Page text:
A human-like H1N2 influenza virus detected during an outbreak of acute respiratory disease in swine in Brazil. Academic Article uri icon


  • Passive monitoring for detection of influenza A viruses (IAVs) in pigs has been carried out in Brazil since 2009, detecting mostly the A(H1N1)pdm09 influenza virus. Since then, outbreaks of acute respiratory disease suggestive of influenza A virus infection have been observed frequently in Brazilian pig herds. During a 2010-2011 influenza monitoring, a novel H1N2 influenza virus was detected in nursery pigs showing respiratory signs. The pathologic changes were cranioventral acute necrotizing bronchiolitis to subacute proliferative and purulent bronchointerstitial pneumonia. Lung tissue samples were positive for both influenza A virus and A(H1N1)pdm09 influenza virus based on RT-qPCR of the matrix gene. Two IAVs were isolated in SPF chicken eggs. HI analysis of both swine H1N2 influenza viruses showed reactivity to the H1 cluster. DNA sequencing was performed for all eight viral gene segments of two virus isolates. According to the phylogenetic analysis, the HA and NA genes clustered with influenza viruses of the human lineage (H1- cluster, N2), whereas the six internal gene segments clustered with the A(H1N1)pdm09 group. This is the first report of a reassortant human-like H1N2 influenza virus derived from pandemic H1N1 virus causing an outbreak of respiratory disease in pigs in Brazil. The emergence of a reassortant IAV demands the close monitoring of pigs through the full-genome sequencing of virus isolates in order to enhance genetic information about IAVs circulating in pigs.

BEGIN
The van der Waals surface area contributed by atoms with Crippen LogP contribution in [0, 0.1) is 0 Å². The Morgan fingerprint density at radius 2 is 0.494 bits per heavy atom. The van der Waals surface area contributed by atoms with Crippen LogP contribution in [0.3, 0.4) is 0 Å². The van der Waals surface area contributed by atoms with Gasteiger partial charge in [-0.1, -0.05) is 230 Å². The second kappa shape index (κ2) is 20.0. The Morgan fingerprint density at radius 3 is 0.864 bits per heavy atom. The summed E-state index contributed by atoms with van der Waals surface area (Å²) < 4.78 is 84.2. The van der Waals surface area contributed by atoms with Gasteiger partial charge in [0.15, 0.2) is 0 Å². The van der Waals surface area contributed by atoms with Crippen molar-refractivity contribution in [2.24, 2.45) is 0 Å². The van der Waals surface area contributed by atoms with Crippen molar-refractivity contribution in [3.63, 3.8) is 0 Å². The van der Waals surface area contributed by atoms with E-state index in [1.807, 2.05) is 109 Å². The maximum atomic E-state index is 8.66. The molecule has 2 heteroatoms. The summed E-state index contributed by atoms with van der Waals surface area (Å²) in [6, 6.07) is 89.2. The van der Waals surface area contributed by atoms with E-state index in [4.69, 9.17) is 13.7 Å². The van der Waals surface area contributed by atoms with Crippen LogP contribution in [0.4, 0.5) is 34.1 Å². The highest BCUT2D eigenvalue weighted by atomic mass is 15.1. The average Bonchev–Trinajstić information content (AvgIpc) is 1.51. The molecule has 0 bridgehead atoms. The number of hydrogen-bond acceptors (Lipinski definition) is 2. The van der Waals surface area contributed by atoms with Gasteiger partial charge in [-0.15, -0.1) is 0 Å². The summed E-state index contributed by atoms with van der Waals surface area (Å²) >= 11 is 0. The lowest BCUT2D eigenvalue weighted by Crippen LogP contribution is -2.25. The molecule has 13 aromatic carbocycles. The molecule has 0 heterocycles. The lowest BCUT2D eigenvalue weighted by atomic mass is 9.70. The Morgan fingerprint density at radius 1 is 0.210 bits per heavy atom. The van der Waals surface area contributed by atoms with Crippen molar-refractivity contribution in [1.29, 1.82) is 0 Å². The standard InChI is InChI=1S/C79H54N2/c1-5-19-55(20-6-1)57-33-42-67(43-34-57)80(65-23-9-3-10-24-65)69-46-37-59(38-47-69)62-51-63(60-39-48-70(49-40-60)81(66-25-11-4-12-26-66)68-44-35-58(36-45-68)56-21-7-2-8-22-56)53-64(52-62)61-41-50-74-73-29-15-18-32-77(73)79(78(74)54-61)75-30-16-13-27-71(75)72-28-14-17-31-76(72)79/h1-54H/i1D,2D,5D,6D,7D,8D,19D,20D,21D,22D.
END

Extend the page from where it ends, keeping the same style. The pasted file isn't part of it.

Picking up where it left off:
published proceedings

  • Arch Virol

altmetric score

  • 1

author list (cited authors)

  • Schaefer, R., Rech, R. R., Gava, D., Canto, M. E., da Silva, M. C., Silveira, S., & Zanella, J.

citation count

  • 24

complete list of authors

  • Schaefer, Rejane||Rech, Raquel Rubia||Gava, Danielle||Cantão, Mauricio Egídio||da Silva, Marcia Cristina||Silveira, Simone||Zanella, Janice Reis Ciacci

publication date

  • January 2015